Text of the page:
'This should be a wake-up call'
As authorities struggle with the environmental devastation of the Rena oil leaks, the government is pushing ahead with plans to tout New Zealand's offshore oil resources to overseas buyers.
The grounding of the cargo ship Rena has raised questions about New Zealand's ability to cope with a major oil spill, but the government is planning an international marketing campaign to boost offshore oil and gas exploration over the next three years.
The Ministry of Economic Development plans to appoint a provider this year to identify – and market to – exploration companies around the world ahead of block licensing next year. Promotional workshops in London, Singapore and Houston are part of the plan.
Acting Energy Minister Hekia Parata told the Sunday Star-Times the government was committed to realising the potential of New Zealand's petroleum basins.
"New Zealand is blessed with an abundance of energy resources and the government wants to use those resources in an environmentally safe way to secure our energy future, and to lift our standard of living," said Parata, who is acting minister while Gerry Brownlee handles earthquake recovery in Christchurch.
Last year petroleum was our fourth-biggest export, contributing more than $2 billion to the economy, but addressing concerns raised since the Rena's grounding, Parata said the exploration industry was stable, with reputable, responsible players.
"Oil and gas companies have emergency response plans in place as a matter of good business practice," she said.
For its part, the government had introduced legislation based on the world's best practice to apply in the exclusive economic zone, and had also established a high-hazards unit of eight inspectors for the petroleum industry.
But Green Party marine issues spokesman Gareth Hughes said the government needed to call a halt to its marketing campaign and rethink allowing more offshore oil exploration.
"It's irresponsible for the government to be pushing ahead...given the current oil crisis affecting the Bay of Plenty," he said.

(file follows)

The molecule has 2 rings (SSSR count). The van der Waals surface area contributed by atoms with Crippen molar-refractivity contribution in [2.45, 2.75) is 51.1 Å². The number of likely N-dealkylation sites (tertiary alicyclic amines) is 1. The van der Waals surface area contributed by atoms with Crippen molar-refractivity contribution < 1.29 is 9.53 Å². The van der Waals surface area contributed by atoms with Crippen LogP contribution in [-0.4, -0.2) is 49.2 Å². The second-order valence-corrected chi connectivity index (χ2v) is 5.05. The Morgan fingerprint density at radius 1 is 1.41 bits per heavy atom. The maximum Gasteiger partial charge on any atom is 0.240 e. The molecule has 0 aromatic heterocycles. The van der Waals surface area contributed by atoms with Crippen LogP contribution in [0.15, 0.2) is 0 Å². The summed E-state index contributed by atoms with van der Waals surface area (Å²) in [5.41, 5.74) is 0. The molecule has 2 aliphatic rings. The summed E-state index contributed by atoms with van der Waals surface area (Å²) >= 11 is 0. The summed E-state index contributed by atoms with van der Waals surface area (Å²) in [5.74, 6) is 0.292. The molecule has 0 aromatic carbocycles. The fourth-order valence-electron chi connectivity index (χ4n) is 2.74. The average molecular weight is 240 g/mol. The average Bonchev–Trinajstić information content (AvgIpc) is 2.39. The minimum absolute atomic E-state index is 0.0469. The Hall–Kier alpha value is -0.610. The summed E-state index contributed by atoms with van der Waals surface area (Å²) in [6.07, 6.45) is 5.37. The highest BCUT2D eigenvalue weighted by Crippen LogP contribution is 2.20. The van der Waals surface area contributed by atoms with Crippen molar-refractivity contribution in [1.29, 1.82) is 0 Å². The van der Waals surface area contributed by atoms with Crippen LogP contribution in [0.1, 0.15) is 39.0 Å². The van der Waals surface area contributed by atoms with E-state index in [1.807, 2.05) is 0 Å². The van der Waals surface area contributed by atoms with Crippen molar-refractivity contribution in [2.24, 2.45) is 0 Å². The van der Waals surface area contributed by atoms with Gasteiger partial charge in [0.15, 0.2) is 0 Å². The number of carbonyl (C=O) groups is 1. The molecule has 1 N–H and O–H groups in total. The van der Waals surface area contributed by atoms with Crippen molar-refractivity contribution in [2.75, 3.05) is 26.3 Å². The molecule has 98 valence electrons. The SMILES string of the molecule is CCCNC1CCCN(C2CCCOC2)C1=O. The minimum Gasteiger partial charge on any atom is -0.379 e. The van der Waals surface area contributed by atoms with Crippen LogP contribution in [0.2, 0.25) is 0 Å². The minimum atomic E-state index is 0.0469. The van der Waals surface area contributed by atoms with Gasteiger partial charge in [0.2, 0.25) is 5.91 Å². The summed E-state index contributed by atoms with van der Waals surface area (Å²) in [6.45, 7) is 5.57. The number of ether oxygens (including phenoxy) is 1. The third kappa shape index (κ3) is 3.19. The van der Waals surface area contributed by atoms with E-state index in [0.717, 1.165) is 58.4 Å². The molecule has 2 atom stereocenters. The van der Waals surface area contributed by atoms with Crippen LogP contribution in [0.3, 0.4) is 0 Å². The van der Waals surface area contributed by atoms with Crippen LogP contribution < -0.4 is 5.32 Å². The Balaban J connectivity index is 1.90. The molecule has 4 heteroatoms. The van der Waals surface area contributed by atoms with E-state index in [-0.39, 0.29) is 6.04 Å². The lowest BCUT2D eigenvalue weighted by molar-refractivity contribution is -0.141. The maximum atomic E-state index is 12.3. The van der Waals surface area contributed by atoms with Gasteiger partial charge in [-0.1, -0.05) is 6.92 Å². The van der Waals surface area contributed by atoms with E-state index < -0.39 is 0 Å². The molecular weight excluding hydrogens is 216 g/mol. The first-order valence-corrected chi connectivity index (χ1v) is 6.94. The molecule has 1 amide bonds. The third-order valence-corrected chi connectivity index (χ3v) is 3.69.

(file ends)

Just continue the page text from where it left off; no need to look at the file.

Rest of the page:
"The spill should have been a wake-up call."
The government was being blinded by the potential economic gains and was ignoring the risks.
"It's irresponsible given that Kiwis will face 100% of the environmental risk, yet the taxpayer will get less than 4% of any financial benefits from oil drilling," Hughes said.
"Before anyone thinks about more deep sea oil permits, or even test wells, we need an urgent inquiry into Maritime New Zealand's response to the Rena.
"It has two investigations into the grounding but we need the government to commit to an investigation into our response. Was it up-to-scratch, did we have the necessary resources, why did it take so long?
"Kiwis have got to have faith in our government's ability to cope with any oil spills, whether they be from vessels or drilling, before we embark on what is a very risky strategy for economic development."
Greenpeace spokesman Steve Abel said that since the Rena spill, thousands of New Zealanders had signed the organisation's No New Oil petition, and the total number of signatures now stood at almost 90,000.
"People are looking at the government's proposals for deep-sea oil drilling with fresh eyes," Abel said.
"They can see the obvious – that if we can't deal with a leak of thousands of litres in 100 metres of water just offshore, how could we possibly hope to deal with a leak of millions of litres at depths of thousands of metres?
"The cost to our economy and livelihoods could amount to billions if a major spill struck our precious coastal waters, and it's simply not worth the risk."
Last year, BP's Deepwater Horizon well disgorged 780 million litres of oil into the Gulf of Mexico over three months, devastating wildlife, local fishing and tourism. The extreme drilling depth was the main reason it took so long to stop the leak.
Here the government has already issued permits for exploratory drilling on the east coasts of both the North and South Islands at depths even greater than Deepwater Horizon.
"Two years ago New Zealanders stood up to see off plans to open our best conservation land for mining," Abel said.
"Now we need to stand up and stop deep sea oil exploration because our oceans and coastlines are too valuable."
Sunday Star Times